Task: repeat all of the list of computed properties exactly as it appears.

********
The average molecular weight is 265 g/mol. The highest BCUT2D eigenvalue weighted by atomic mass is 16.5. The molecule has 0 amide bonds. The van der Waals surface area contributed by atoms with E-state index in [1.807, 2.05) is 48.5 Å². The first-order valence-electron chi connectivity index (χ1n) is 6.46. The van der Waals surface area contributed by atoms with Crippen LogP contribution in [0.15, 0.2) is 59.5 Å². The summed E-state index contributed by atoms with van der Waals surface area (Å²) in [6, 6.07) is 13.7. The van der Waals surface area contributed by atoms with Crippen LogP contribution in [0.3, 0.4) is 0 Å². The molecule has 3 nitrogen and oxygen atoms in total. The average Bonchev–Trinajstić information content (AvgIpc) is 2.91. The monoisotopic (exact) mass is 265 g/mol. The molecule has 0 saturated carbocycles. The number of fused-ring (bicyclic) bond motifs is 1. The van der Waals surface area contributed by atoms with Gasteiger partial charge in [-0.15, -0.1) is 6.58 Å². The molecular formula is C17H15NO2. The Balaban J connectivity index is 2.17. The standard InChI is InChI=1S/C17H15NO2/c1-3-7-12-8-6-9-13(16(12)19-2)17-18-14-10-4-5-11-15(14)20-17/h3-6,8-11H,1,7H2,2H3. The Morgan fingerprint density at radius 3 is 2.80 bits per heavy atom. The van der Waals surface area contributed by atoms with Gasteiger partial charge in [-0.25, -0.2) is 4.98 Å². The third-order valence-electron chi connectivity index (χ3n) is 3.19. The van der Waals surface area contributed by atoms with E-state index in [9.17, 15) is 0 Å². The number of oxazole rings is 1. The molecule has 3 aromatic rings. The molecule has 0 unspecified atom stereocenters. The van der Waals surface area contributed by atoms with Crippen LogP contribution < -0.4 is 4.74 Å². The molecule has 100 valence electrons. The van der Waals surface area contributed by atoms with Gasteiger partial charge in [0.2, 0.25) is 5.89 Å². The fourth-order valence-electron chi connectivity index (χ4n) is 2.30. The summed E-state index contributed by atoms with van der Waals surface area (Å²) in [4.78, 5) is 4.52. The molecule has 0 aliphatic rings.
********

The average molecular weight is 265 g/mol. The highest BCUT2D eigenvalue weighted by atomic mass is 16.5. The molecule has 0 amide bonds. The van der Waals surface area contributed by atoms with E-state index in [1.807, 2.05) is 48.5 Å². The first-order valence-electron chi connectivity index (χ1n) is 6.46. The van der Waals surface area contributed by atoms with Crippen LogP contribution in [0.15, 0.2) is 59.5 Å². The summed E-state index contributed by atoms with van der Waals surface area (Å²) in [6, 6.07) is 13.7. The van der Waals surface area contributed by atoms with Crippen LogP contribution in [0.3, 0.4) is 0 Å². The molecule has 3 nitrogen and oxygen atoms in total. The average Bonchev–Trinajstić information content (AvgIpc) is 2.91. The monoisotopic (exact) mass is 265 g/mol. The molecule has 0 saturated carbocycles. The number of fused-ring (bicyclic) bond motifs is 1. The van der Waals surface area contributed by atoms with Gasteiger partial charge in [-0.15, -0.1) is 6.58 Å². The molecular formula is C17H15NO2. The Balaban J connectivity index is 2.17. The standard InChI is InChI=1S/C17H15NO2/c1-3-7-12-8-6-9-13(16(12)19-2)17-18-14-10-4-5-11-15(14)20-17/h3-6,8-11H,1,7H2,2H3. The Morgan fingerprint density at radius 3 is 2.80 bits per heavy atom. The van der Waals surface area contributed by atoms with Gasteiger partial charge in [-0.25, -0.2) is 4.98 Å². The third-order valence-electron chi connectivity index (χ3n) is 3.19. The van der Waals surface area contributed by atoms with E-state index in [9.17, 15) is 0 Å². The number of oxazole rings is 1. The molecule has 3 aromatic rings. The molecule has 0 unspecified atom stereocenters. The van der Waals surface area contributed by atoms with Crippen LogP contribution < -0.4 is 4.74 Å². The molecule has 100 valence electrons. The van der Waals surface area contributed by atoms with Gasteiger partial charge in [0.2, 0.25) is 5.89 Å². The fourth-order valence-electron chi connectivity index (χ4n) is 2.30. The summed E-state index contributed by atoms with van der Waals surface area (Å²) in [4.78, 5) is 4.52. The molecule has 0 aliphatic rings.